Manufacturer's Suggested Retail Price (MSRP), also known as "sticker" price, is a recommended selling price that automakers give a new car that is above the invoice price paid by the dealer. It is a price that does not include any options that can be added to a particular car style. When shown as a range, the prices are starting MSRPs, without options, for multiple styles for that model.
This price range reflects the Kelley Blue Book Suggested Retail value for all trim levels, but not necessarily all available options.
The Kelley Blue Book Suggested Retail value represents the amount an auto dealer might ask for a specific vehicle; the actual sale price will vary. A vehicle's popularity, condition, warranty, color and local market conditions are factors involved in determining a final price. The retail value is not a trade-in or private party value.
The Suggested Retail value assumes that the vehicle has been fully reconditioned and has a clean title history. The Suggested Retail value also allows for advertising, sales commissions, insurance and other costs of doing business as a dealer. Most vehicles offered at this price have passed an inspection, and some may carry a warranty. Vehicle mileage is assumed to be normal or below normal.
Best Bets get above-average mpg, class-average or better reliability, class-average or better crash-test ratings, and our recommendation.
Expert Reviews 1 of 7
By Bill Jackson
August 15, 2008
Land Rover products are like NFL linemen: They're huge, they're powerful, they're surprisingly nimble and they wear tasteful suits when they're on the road. The Range Rover Sport is no exception. You don't merely travel on the road in this SUV, you power over it with a commanding presence, carrying a heft and weight that comes from, yes, a bit of flab, but mostly from muscle.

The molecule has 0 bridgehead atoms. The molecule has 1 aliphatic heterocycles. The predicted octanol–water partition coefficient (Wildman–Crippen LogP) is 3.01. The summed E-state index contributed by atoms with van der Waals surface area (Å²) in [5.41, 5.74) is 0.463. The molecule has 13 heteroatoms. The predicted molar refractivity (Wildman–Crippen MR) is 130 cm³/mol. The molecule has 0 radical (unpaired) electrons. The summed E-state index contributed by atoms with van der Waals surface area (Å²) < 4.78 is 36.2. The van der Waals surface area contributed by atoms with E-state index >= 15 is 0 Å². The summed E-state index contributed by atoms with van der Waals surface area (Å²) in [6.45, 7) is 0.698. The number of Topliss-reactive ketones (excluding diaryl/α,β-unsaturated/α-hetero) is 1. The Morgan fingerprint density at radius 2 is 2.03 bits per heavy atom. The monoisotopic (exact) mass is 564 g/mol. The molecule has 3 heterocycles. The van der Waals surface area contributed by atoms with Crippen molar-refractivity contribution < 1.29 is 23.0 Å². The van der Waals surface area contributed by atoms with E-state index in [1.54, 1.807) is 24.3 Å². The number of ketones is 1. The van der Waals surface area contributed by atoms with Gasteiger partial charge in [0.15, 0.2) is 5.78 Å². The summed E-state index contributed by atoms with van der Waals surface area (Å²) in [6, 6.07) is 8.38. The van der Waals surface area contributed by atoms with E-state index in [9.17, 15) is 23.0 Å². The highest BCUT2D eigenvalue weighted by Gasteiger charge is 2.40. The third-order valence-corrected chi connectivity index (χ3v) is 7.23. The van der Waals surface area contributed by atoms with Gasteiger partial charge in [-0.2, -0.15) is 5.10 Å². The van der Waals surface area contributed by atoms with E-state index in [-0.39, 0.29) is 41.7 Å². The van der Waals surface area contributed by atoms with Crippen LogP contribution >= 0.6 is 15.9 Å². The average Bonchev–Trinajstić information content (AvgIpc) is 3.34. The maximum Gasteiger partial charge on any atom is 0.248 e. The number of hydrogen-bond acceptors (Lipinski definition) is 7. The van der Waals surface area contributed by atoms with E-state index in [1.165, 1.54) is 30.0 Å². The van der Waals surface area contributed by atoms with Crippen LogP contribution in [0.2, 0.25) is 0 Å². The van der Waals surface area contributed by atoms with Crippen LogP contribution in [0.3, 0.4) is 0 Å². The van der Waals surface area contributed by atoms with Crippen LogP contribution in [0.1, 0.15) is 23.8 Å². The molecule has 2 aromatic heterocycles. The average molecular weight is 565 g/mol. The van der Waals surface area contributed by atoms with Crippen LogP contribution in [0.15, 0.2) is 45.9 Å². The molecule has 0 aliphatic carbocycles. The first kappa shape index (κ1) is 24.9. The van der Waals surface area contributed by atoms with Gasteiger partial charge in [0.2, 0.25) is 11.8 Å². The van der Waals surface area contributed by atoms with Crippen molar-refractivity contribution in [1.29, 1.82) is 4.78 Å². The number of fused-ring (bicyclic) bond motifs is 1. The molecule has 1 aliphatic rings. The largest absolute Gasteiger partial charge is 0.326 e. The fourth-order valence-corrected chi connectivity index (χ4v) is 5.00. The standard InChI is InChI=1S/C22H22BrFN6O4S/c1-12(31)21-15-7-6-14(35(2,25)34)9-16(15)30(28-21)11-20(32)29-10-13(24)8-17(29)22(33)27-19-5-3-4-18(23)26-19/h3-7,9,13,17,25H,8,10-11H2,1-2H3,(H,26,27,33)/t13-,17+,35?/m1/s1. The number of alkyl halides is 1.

Overall, though, the Range Rover Sport is a bit of a mixed bag. For starters, like an NFL player it takes a lot of fuel, but unfortunately it's you paying that bill to keep the big beast fed and moving. Also, it's billed as a Sport version and has a nice chassis, but it's not going to blow you away with its acceleration. Finally, it's a luxury vehicle, and while there are luxurious touches inside, there is at least one major letdown when it comes to the interior trim.
The Range Rover Sport has been derided because it's not in fact a Sport version of Land Rover's venerable Range Rover — it's a different car, built on a separate platform. For the purposes of this review, though, I'll focus on the Range Rover Sport itself, not compare it to its older sibling. Exterior Um, well, I'll compare it a bit to its older sibling. It sits a lot lower, and that's the first thing that grabs you. Years ago, when I saw my first Range Rover Sport, I thought it was a regular Range Rover that had something wrong with its suspension. It looked like it had deflated and was riding too low. Nowadays, as Range Rover Sports are more common and more companies are coming out with low-slung SUVs, it's not as noticeable. It's also about 7 inches shorter in length, about an inch narrower and 3 inches shorter in height than a traditional Range Rover.